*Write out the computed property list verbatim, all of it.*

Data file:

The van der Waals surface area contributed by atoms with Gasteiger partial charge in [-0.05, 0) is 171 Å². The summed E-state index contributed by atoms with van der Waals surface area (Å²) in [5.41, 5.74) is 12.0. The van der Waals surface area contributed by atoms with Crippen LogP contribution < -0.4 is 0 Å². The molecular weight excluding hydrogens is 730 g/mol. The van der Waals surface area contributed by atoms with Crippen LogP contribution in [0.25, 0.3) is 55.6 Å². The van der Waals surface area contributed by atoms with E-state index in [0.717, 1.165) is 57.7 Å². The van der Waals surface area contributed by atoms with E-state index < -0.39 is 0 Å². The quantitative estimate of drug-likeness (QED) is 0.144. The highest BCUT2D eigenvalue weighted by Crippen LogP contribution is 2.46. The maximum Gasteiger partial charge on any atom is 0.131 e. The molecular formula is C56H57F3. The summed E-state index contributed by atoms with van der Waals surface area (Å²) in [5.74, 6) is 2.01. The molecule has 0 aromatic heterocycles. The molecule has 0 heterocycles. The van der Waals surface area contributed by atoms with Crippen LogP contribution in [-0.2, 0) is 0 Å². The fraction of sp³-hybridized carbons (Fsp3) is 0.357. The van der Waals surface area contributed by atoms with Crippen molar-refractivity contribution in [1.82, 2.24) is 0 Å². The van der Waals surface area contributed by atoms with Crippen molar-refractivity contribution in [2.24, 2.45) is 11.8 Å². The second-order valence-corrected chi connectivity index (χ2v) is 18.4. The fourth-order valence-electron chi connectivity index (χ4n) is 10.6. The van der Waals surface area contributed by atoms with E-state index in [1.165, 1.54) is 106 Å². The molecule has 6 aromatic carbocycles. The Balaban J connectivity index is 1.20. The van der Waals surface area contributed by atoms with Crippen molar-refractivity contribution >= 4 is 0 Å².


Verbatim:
The van der Waals surface area contributed by atoms with Gasteiger partial charge in [-0.05, 0) is 171 Å². The summed E-state index contributed by atoms with van der Waals surface area (Å²) in [5.41, 5.74) is 12.0. The van der Waals surface area contributed by atoms with Crippen LogP contribution < -0.4 is 0 Å². The molecular weight excluding hydrogens is 730 g/mol. The van der Waals surface area contributed by atoms with Crippen LogP contribution in [0.25, 0.3) is 55.6 Å². The van der Waals surface area contributed by atoms with E-state index in [0.717, 1.165) is 57.7 Å². The van der Waals surface area contributed by atoms with E-state index < -0.39 is 0 Å². The quantitative estimate of drug-likeness (QED) is 0.144. The highest BCUT2D eigenvalue weighted by Crippen LogP contribution is 2.46. The maximum Gasteiger partial charge on any atom is 0.131 e. The molecular formula is C56H57F3. The summed E-state index contributed by atoms with van der Waals surface area (Å²) in [5.74, 6) is 2.01. The molecule has 0 aromatic heterocycles. The molecule has 0 heterocycles. The van der Waals surface area contributed by atoms with Crippen LogP contribution in [-0.2, 0) is 0 Å². The fraction of sp³-hybridized carbons (Fsp3) is 0.357. The van der Waals surface area contributed by atoms with Crippen molar-refractivity contribution in [1.82, 2.24) is 0 Å². The van der Waals surface area contributed by atoms with Crippen molar-refractivity contribution in [2.24, 2.45) is 11.8 Å². The second-order valence-corrected chi connectivity index (χ2v) is 18.4. The fourth-order valence-electron chi connectivity index (χ4n) is 10.6. The van der Waals surface area contributed by atoms with E-state index in [1.165, 1.54) is 106 Å². The molecule has 6 aromatic carbocycles. The Balaban J connectivity index is 1.20. The van der Waals surface area contributed by atoms with Crippen molar-refractivity contribution >= 4 is 0 Å².